GEORGINA VOSS performs a literary Heimlich manoeuvre

2 Sep

Voss, a researcher and writer investigating design, gender and ethics, is currently working on a book entitled Stigma and the Shaping of the Pornography Industry. On Thursday 5 September she spoke at Improving Reality about the power-plays underlying the futurology business. We asked her what agitates her about the way we talk about the future.

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“Write for the Arc blog”, they said; “talk about something that sticks in your craw”. And what sticks in the craw more than Jamie Oliver flobbering on about poor people’s food choices? At next week’s Improving Reality conference I’ll be talking about the social and economic forces which drive and skew notions of reality, touching on expensive chicken and cheap (as) chips. In Oliver’s world, poor people’s food choices are shaped by individual laziness and lack of education, not a great big crunchy socio-economic power dynamic that reduces “choice” down to the thinnest wafer of possibility (yes, Oliver, thinner even than a slice of pukka pineapple).

So let’s talk about food. Let’s talk about who dreams up food for future populations. Let’s talk about a future where food itself has been done away with and we’re chugging down vats of “powdered starch, whey protein, olive oil and raw chemical powders” – meal substitutes which supply all of a human body’s daily nutritional needs. Meet Soylent (really), engineer Rob Rhinehart’s attempt to replace food entirely with a gloopy, gunky meal-substitute drink. Picked up by various tech blogs, not least because of its name, Soylent is, TechCrunch tells us, likely to land a decent round of venture capital funding. It’s also a pretty good example of why notions of improving reality aren’t straightforward propositions.

Soylent, although apparently “delicious”, is textureless gunk designed to be downed and then forgotten. Food, too, is delicious, in many more ways than Soylent can aspire to. Food is also personal and political. It carries enormous social meaning: a demonstration of love, of forgiveness, of seduction. One of my favourite short stories is “A Lesbian Appetite” by Dorothy Allison, in which the protagonist recounts her previous relationships through the food she ate with her girlfriends. Appetites do not exists in a vacuum. I am particularly fond of Allison’s descriptions of Lee, the self-righteous bossy health-food nut, who gets thrown over for Marty, an Atlanta girl who provides chocolate milkshakes and promises of barbeque. Food is also tied up with class politics, race politics, gender politics, and various intersections thereof. We (I) may be capable of pie-ing through a box of Jaffa Cakes in under five minutes, but food leaves its imprint on the world.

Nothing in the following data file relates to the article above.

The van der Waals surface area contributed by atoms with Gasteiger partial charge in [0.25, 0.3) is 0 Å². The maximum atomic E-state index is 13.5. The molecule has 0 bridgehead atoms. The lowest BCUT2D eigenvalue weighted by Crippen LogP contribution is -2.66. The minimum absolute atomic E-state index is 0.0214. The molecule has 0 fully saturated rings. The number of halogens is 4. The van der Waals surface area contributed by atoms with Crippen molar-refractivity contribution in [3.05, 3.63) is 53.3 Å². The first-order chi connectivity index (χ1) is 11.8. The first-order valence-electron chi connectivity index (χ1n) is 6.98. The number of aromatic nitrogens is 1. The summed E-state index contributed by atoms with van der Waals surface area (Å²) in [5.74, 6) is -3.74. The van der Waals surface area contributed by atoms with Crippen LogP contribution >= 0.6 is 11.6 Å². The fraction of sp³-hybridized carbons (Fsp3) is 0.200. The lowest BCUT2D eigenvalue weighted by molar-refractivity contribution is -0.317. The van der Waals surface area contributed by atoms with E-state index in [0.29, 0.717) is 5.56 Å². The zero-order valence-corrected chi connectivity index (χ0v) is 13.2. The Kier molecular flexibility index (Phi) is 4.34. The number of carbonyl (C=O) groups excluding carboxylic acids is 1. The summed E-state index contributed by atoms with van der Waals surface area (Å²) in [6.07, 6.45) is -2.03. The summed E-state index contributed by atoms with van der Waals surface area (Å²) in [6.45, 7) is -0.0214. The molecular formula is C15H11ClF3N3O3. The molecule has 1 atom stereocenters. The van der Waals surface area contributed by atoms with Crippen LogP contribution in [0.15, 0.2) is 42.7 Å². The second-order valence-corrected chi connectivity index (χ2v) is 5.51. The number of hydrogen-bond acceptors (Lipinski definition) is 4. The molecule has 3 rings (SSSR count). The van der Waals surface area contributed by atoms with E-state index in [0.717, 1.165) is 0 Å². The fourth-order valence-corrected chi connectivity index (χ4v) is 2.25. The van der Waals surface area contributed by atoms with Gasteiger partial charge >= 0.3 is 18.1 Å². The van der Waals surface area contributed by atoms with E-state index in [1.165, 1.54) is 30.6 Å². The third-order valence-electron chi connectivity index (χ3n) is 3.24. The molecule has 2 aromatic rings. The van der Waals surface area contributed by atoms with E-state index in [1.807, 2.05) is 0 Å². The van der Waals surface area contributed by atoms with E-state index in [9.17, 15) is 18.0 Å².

Science fiction writers know this, and the way that food gets presented in their unreal worlds says much about our own realities. As my co-authors and I have discussed elsewhere, the original Soylent Green was a comment on the fears and aversions associated with mass-produced algae as a remedy for global hunger. Post-World War Two, recommendations were made to move towards non-traditional agricultural methods, including the large scale farming of algae as a foodstuff. Early NASA research into the use of algae in long spaceflights concluded that the green stuff was suitable as a nutritional supplement but not much else. In Soylent Green (adapted from Harry Harrison’s 1966 novel Make Room! Make Room!) the eponymous food is a wafer, issued as a ration and allegedly made of algae to meet the nutritional needs of an overpopulated world. At the film’s climax, the wafer is shown not to be made of plankton, as the ocean’s resources are depleted; it’s made of human corpses instead.

Soylent Green (1973) explores the political dimensions of food substitution, industrialised food production and rapidly growing populations in a way that the coverage of Soylent (2013) has not. Soylent’s invention was borne of Rhinehart’s desire not to have to clean his dishes after he had eaten, and this desire – of a young, employed male in California who finds no pleasure in the purchase, preparation or consumption of food – is not necessarily the desire (or need) of other populations. Abstracting the culture of food into the nutritional qualities of fuel is not just an efficiency process; it imposes a version of reality where eating is no longer a satisfying, social, even sensual activity to be shared with friends and loved ones. Food has become a necessary evil which gets in the way of more important things. Even the “benefits” of Soylent contain certain value judgements: providing it as a cheap nutrition fix for the poor does little to address all the other systemic problems: food deserts, healthcare provision, subsidised industrial corn production… It’s no coincidence that in sci-fi dystopias, mass-produced nutri-gunk is the domain of the poor whilst the rich get steak. And please God, no-one tell Jamie Oliver about Soylent: the last thing anyone needs is a banging recipe for powdered starch slop.

@gsvoss

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